siRNA in the pathlength measure for the present study. The mice that were left untreated did not receive any acetaminophen, codeine or isoflurane. Prolonged exposure to isoflurane during development can cause neurodegeneration in rodents [46
] but does not have this same effect on aged rodents [47
]. A study by Ishida and coworkers [48
] on the effects of acetaminophen on memory performance in Morris water maze shows that a high dose (302.3 mg/kg) causes memory impairment, but a low dose (15.1 mg/kg) facilitates memory performance. The dose of acetaminophen in the present study was close to the low dose of acetaminophen in the Ishida et al. [48
] study and so may have facilitated memory performance in mice that underwent surgery and received acetaminophen.
Reduction of the mRNA for GluN10XX
subunit splice variants in the ventro-lateral orbital regions did not seem to inhibit performance in the probe trials of the reference memory task, in which the escape platform was missing. Instead there appeared to be a trend for improved performance in the mice injected with GluN10XX
specific siRNA, as compared to the mice injected with control siRNA at the end of the second day of training. The probe trials were used to measure the bias towards a previously learned location of the escape platform. If there was no difference among the different treatment groups, it would indicate a similar bias among the treatment groups for the previously learned platform position. The greatest difference between injected animals in the place trials occurred at the beginning of the second training day. The measurement of bias was at the end of that day, after the mice receiving GluN10XX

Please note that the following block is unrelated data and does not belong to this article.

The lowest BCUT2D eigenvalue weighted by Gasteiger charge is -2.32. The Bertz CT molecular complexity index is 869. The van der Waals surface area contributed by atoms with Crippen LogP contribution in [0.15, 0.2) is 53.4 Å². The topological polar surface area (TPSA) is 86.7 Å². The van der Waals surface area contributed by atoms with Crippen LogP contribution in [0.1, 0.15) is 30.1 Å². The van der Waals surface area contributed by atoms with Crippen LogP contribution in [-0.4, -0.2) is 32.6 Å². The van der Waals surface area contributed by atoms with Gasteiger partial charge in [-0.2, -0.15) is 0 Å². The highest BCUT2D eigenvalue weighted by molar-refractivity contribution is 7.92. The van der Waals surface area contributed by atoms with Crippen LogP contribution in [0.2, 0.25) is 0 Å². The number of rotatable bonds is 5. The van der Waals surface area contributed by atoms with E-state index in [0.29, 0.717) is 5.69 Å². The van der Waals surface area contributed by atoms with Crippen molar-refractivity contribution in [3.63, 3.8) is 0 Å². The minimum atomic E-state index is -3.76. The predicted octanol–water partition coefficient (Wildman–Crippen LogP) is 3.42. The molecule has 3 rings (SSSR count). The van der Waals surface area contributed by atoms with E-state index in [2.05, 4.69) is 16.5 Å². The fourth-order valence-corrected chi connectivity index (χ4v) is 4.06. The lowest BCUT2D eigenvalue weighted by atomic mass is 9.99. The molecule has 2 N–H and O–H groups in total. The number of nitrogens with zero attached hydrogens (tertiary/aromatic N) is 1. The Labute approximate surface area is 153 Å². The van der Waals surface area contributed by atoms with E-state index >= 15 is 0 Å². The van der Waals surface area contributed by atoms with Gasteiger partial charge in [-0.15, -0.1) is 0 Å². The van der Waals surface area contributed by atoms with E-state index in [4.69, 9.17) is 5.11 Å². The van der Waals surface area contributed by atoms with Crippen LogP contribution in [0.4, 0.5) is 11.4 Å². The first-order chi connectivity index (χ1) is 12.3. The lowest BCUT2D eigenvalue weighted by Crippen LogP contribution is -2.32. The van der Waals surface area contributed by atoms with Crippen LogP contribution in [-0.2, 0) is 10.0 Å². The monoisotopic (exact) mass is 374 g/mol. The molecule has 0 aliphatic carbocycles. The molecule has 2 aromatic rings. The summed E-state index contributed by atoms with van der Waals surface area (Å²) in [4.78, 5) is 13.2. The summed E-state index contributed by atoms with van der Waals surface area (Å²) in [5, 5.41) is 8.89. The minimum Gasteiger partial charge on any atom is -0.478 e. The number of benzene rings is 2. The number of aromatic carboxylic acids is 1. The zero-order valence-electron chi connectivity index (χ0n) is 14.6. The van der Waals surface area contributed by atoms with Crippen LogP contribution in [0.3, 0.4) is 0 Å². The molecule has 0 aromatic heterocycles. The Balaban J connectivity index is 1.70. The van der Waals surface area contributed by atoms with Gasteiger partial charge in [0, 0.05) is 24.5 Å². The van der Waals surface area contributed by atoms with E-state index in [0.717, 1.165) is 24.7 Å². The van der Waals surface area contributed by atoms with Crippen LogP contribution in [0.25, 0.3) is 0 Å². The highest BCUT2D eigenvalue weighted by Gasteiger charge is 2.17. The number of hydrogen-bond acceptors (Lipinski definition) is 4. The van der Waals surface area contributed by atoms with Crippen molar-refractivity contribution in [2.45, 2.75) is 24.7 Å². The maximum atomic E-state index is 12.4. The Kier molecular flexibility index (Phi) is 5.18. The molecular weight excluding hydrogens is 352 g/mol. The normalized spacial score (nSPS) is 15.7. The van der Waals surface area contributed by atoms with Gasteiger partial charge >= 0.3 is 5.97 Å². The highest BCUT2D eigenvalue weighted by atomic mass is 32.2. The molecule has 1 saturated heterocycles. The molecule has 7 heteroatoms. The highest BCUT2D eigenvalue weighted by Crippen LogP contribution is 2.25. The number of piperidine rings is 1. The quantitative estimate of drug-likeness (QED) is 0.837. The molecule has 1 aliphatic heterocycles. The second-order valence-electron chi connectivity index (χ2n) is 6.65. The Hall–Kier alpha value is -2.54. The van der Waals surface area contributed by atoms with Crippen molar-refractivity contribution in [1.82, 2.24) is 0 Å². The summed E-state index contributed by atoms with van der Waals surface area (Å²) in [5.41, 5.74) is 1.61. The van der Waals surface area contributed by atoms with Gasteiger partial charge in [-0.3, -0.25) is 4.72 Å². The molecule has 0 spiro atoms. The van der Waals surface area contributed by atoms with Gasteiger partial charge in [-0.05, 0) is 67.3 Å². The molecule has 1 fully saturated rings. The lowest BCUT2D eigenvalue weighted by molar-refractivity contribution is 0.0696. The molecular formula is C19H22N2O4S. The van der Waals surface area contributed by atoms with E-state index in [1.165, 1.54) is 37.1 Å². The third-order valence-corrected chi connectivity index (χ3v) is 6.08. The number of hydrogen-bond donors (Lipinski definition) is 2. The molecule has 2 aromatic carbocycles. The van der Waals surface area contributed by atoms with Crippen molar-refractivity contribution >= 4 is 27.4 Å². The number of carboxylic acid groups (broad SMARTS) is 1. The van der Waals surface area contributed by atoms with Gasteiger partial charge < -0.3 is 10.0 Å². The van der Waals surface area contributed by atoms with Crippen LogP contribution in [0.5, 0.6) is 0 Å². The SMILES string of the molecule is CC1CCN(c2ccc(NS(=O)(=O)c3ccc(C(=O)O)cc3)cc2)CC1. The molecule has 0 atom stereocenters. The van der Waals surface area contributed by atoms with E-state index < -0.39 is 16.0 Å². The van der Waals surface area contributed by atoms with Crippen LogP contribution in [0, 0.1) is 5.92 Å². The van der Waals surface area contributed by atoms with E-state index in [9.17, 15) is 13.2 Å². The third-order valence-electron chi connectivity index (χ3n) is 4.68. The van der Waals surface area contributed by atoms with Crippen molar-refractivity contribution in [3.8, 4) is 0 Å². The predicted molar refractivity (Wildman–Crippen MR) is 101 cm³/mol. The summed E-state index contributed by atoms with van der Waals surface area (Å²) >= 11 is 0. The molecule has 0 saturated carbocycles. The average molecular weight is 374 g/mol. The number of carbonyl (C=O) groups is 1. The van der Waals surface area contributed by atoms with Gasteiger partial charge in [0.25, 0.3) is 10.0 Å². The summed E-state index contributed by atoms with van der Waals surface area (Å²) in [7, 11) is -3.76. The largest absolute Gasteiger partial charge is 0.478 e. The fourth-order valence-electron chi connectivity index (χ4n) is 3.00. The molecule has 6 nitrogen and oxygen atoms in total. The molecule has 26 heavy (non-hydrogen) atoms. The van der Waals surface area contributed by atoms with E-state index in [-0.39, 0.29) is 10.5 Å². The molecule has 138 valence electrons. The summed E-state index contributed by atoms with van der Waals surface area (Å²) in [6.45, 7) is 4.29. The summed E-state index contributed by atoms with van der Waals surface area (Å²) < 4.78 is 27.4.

siRNA showed equal or better performance to the other treatment groups in place trials. Thus, the bias may have been developed by the time the probe trial was performed. Young animals possess redundant systems for different functions of the body, which deteriorates over time [3
]. Better performance in place and probe trials towards the end of the second training day observed in the mice injected with GluN10XX
specific siRNA could be due to use of other redundant systems that are available to these young animals.
The lack of a larger deficit throughout water maze training may suggest that the GluN10XX
subunit splice variants within the prefrontal cortex do not play a major role in spatial reference memory. However, a reduction in mRNA expression of only 10–19% within young animals did produce a significant decrease in performance within the early part of training. Overexpression of the GluN2B subunit within the cortex and hippocampus of transgenic mice [49
] and induced within the prefrontal cortex of aged mice (unpublished observation) both showed significantly improved performance in the water maze, but only primarily in the middle of water maze training. This suggests that NMDA receptors are more essential within specific phases of learning in this task, as opposed to throughout training.
Lesions in the prefrontal cortex of rodents in some studies have been shown to cause impairment in memory performance during water maze training [45